Our last day in Kuala Lumpur (KL) was very full. We had a 6:30AM call time so that we could be on a morning news and talk program that airs on the largest TV station in KL. We followed that with a great radio interview (which I will post when it’s shared with me. The questions were super in-depth, and on a range of subjects I’m rarely asked about). There’s been a lot going on in the news here. The main story is that there has been some terrible flooding in parts of Malaysia. Please keep the people here in your thoughts and prayers.
In between events, our new fr
iend Hisham (our public relations aficionado from the U.S. Embassy) took us out for breakfast. I’d yet to try a local, specialty beverage that I’d been researching called Teh Tarik, or “pull tea”- a hot tea drink that is prepared by pouring the tea back and forth from a large distance to cool it to the perfect temperature before pouring it over sweet, condensed milk. It was phenomenal! To give you an idea of the timeframe here… I had this first teh tarik drink before noon on Wednesday, and had another two teh tarik beverages before we left for Johor Bahru (JB) at 8:55 the next morning.
We didn’t have a free day to explore in KL, BUT we were able to make a brief stop at the base of the world-famous Petronas Towers. We were all in awe of the enormous structures, and snapped a quick photo.
On Thursday, we flew out of KL early in the morning. The call time was 6:00AM in the hotel lobby, where we met a van that took us to Sultan Abdul Aziz Shah airport, we flew to JB, met our van (and our driver/local expert, Jai), and went to our first gig. Between the early start, hunger, travel fatigue, and a bit of a bumpy car ride, I was not feeling 100% at the start of our first performance of the day at the Malaysian Arts School of Johor… But the students were SO excited. They really gave me a second wind. As we arrived they were waving at me and calling my name from different spots in the distance around the school campus. At the concert, they were electric! Truly. I’ve never seen anything quite like the appreciation they had… and maybe few bands have since the Beatles circa 1964.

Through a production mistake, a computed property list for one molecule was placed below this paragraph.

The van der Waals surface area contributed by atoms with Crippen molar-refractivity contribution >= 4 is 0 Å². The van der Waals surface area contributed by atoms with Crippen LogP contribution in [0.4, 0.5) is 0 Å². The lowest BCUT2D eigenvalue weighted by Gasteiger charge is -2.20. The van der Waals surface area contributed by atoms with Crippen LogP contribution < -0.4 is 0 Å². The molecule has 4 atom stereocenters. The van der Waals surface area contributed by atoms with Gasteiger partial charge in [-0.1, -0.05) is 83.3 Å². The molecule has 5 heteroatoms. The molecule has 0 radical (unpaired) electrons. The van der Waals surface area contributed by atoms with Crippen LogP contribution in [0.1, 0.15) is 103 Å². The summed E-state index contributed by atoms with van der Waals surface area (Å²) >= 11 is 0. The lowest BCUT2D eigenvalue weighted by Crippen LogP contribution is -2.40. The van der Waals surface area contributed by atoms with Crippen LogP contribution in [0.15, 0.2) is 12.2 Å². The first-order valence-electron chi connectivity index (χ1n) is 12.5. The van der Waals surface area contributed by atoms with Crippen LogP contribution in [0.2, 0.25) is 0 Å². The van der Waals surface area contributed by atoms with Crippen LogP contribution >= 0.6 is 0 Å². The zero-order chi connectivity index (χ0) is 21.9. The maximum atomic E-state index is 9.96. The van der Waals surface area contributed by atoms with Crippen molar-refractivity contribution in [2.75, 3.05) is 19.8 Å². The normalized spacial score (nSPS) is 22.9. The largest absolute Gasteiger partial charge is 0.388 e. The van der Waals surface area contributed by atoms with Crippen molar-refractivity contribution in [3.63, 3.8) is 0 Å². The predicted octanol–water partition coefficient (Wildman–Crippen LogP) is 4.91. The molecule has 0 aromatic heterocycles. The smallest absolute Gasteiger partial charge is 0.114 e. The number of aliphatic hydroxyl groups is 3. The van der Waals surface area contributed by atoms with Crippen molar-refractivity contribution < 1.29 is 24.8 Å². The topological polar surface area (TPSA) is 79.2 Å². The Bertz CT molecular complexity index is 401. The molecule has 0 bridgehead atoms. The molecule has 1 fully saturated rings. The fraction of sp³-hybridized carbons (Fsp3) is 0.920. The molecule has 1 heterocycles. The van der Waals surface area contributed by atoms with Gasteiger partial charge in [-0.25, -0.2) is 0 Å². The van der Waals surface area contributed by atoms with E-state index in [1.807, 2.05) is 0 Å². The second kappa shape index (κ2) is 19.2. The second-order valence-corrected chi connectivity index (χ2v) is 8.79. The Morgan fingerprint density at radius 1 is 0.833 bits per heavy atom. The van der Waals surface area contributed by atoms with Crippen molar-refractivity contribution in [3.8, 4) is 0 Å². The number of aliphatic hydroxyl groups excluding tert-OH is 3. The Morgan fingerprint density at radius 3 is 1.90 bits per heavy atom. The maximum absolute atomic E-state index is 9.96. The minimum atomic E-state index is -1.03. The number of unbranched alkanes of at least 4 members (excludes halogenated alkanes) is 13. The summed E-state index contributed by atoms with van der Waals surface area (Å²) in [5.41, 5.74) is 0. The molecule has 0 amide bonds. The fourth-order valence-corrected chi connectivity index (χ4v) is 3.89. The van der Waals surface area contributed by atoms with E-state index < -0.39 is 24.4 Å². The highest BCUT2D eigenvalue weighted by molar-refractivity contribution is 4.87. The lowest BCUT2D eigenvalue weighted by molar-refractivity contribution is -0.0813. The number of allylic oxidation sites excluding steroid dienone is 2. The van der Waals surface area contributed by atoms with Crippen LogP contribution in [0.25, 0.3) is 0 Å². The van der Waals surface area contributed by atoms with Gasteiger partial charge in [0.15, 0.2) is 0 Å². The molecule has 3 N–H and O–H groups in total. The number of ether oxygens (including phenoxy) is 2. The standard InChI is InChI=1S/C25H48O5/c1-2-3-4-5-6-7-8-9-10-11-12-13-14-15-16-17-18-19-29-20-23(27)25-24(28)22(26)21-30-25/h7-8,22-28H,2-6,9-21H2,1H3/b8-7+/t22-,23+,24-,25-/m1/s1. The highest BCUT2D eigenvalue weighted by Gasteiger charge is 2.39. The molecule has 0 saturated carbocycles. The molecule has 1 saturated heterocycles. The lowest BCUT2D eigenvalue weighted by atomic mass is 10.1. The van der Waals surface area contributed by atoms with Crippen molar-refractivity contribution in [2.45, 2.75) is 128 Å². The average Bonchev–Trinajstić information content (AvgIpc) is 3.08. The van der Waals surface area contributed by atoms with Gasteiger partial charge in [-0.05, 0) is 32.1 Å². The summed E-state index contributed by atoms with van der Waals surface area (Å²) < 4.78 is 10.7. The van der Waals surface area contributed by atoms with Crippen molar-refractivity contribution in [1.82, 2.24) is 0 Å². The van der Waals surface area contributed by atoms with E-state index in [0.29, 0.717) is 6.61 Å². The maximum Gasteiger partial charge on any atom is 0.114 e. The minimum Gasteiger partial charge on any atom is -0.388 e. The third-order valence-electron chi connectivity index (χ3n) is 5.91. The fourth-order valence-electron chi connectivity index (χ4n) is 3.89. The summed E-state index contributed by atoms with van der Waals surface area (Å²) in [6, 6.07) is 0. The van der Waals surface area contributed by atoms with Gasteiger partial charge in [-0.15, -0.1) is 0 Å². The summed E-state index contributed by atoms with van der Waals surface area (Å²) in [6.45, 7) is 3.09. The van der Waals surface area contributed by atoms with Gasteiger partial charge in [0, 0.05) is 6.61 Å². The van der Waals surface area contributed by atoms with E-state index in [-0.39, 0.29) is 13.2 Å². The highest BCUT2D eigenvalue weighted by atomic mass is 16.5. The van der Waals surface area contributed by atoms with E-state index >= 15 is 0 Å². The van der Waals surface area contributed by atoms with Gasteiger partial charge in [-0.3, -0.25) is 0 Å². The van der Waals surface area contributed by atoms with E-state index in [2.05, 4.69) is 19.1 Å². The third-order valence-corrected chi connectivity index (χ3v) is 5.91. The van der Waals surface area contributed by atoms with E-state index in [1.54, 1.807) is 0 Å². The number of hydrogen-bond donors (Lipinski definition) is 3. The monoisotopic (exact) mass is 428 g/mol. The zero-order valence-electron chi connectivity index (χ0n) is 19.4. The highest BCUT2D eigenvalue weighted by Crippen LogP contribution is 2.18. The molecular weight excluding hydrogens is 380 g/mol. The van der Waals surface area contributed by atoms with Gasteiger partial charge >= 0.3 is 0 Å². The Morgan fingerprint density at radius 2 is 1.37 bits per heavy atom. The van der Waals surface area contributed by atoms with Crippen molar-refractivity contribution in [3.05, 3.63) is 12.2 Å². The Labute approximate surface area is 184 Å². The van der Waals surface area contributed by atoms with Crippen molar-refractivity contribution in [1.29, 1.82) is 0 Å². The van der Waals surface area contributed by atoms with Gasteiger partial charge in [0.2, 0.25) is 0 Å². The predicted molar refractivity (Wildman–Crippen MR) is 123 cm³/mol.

We stayed, signed autographs, made some new friends, and then had a lunch break. Jai took us to a local Indian restaurant. I ordered briyani rice with curry beef and mutton, AND my first soda abroad, a crisp, cool 7UP. It was an open-air place with ceiling fans on full blast, and I devoured my food, and felt much better. I guess it’s true what they say: “Spicy, curry mutton really does cure an ailing stomach.”
In the afternoon, we visited the Spastic Children’s Association of Johor. There was a group of about 30 people who were at our concert waiting for us in the front of the gymnasium-sized space. They had a range of differences and abilities and were so sweet. I went to them before the concert and introduced myself to everyone who’d been waiting.
We were asked to delay the start time because the rain gets so intense here that traffic gets significantly delayed. This meant that when we started the concert, one staggered bus load of students after another continued to filter in until the gymnasium was full, and SO noise-filled during singalongs that the band had a hard time hearing ourselves to keep tempo and pitch. A difficult, yet welcome problem to have as a touring musician, if you ask me.
**It’s important to mention that the U.S. embassy staff in the places we are visiting is so much of what has made this trip great. Thank you especially to Shanon, Allyson, and Hisham for all of your dedication, care, and friendship.**